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‘New’ defence policy - breached already ?
3 July 2000
The Defence Policy Framework (June 2000), advertised by the government as a ‘new’ approach to the armed forces, is proving in practice to be the same as the ‘old’ approach. The Framework states that 'New Zealand will not engage in military co-operation or exercises with the armed forces of states which sanction the use of their armed forces to suppress human rights.' (point 18).
Yet elements of the NZ armed forces are currently taking part in a series of exercises with air force and naval units from Britain, Australia, Singapore and Malaysia as part of the Five Power Defence Arrangement. These exercises began on 24 June and will continue until 18 July.
The British government has clearly used its armed forces to suppress human rights in the past and continues to do so today. An article in ‘The Independent’ (23 June 2000), confirms that British and US warplanes continue their bombing raids within Iraq. These attacks are justified as being necessary because of alleged Iraqi breaches of ‘no-fly zones’ - those zones imposed by the US and Britain, without even the facade of United Nations support.
David Usborne’s article points out that US and British warplanes have flown 21,600 sorties, killing at least 300 Iraqis and injuring around 800, in the 18 months of intense bombings since December 1998. Iraq says that at least two-thirds of those killed have been civilians (these figures are Iraqi estimates, which have been partially confirmed by an independent UN survey). The warplanes fly at high altitudes to prevent injury to the pilots. The Pentagon says that nearly 280,000 sorties have been flown in the no-fly zones by US and British warplanes since 1991.
It seems to us that there can be no greater abuse of human rights than bombing people from a height of 20,000 feet; and until the British government stops its armed forces from committing these atrocities, then clearly the NZ armed forces should not exercise with them.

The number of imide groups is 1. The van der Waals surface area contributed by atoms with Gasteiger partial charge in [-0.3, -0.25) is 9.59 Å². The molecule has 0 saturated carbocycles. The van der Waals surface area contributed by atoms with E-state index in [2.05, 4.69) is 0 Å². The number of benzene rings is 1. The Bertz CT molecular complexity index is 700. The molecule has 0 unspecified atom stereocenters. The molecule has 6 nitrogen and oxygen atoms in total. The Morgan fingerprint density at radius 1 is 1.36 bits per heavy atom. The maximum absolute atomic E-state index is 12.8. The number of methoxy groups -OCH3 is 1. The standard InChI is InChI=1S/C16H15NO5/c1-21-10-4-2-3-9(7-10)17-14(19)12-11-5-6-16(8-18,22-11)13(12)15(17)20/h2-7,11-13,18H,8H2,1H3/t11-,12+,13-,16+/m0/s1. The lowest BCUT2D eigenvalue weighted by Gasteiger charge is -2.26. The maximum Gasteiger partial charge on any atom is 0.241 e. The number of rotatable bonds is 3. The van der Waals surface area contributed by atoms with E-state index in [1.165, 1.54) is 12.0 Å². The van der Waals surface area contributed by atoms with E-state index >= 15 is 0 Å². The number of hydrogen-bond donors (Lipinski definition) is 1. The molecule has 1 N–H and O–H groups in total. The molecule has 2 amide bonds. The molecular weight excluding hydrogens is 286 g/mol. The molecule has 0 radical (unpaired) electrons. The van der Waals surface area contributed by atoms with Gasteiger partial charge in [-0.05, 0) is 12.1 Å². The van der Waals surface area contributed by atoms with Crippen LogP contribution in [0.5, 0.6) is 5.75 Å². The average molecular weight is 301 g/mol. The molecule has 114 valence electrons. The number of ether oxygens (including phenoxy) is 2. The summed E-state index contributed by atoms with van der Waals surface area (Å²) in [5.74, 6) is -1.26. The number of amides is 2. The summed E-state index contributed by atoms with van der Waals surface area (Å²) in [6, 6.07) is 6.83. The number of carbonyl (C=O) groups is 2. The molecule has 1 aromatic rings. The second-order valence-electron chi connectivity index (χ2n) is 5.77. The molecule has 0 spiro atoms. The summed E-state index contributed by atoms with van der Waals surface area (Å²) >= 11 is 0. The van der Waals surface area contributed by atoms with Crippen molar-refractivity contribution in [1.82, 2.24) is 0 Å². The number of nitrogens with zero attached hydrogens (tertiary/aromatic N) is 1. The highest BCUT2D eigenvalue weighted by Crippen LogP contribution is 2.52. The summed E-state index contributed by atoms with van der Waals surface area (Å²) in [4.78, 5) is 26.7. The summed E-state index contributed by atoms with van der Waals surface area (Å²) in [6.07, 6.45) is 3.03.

If you wish to convey your views on this matter to the government, you should send them to:
* Phone calls and faxes (all to be prefixed by 04 by those of you outside of Wellington): Mark Burton, Minister of Defence, office - tel 471 9715, fax 495 8465; Helen Clark, Prime Minister, office - tel 471 9998, fax 473 3579; Jim Anderton, Deputy Prime Minister, office - tel 471 9011, fax 495 8441; The Cabinet (collectively), office - tel 471 9743, fax 472 6332.
Ideally you should send a copy of your correspondence to Matt Robson, Minister for Disarmament and Arms Control, office - tel 470 6659, fax 495 8462; Keith Locke, Green Party Spokesperson for Defence - tel 470 6709, fax 472 6003; and a copy of your correspondence and of any replies to PMA for our files.
Alternatively you can write to any of the above, your letter should be addressed to the relevant person and posted (no stamp needed) to Parliament Buildings, Wellington.
You could also send your thoughts on this to the national/nationally distributed media : Christchurch Press, fax (03) 364 8492, email@example.com; Dominion, fax (04) 4740257; Evening Post, fax; (04) 474 0237, firstname.lastname@example.org; New Zealand Herald, fax (09) 373 6434, email@example.com; Sunday Star Times, fax (09) 309 0258; Press Association, fax (04) 473 7480; Radio New Zealand, fax (04) 473 0185; Listener, fax (09) 360 3831, firstname.lastname@example.org
Link to the alert - Defence Policy Framework now available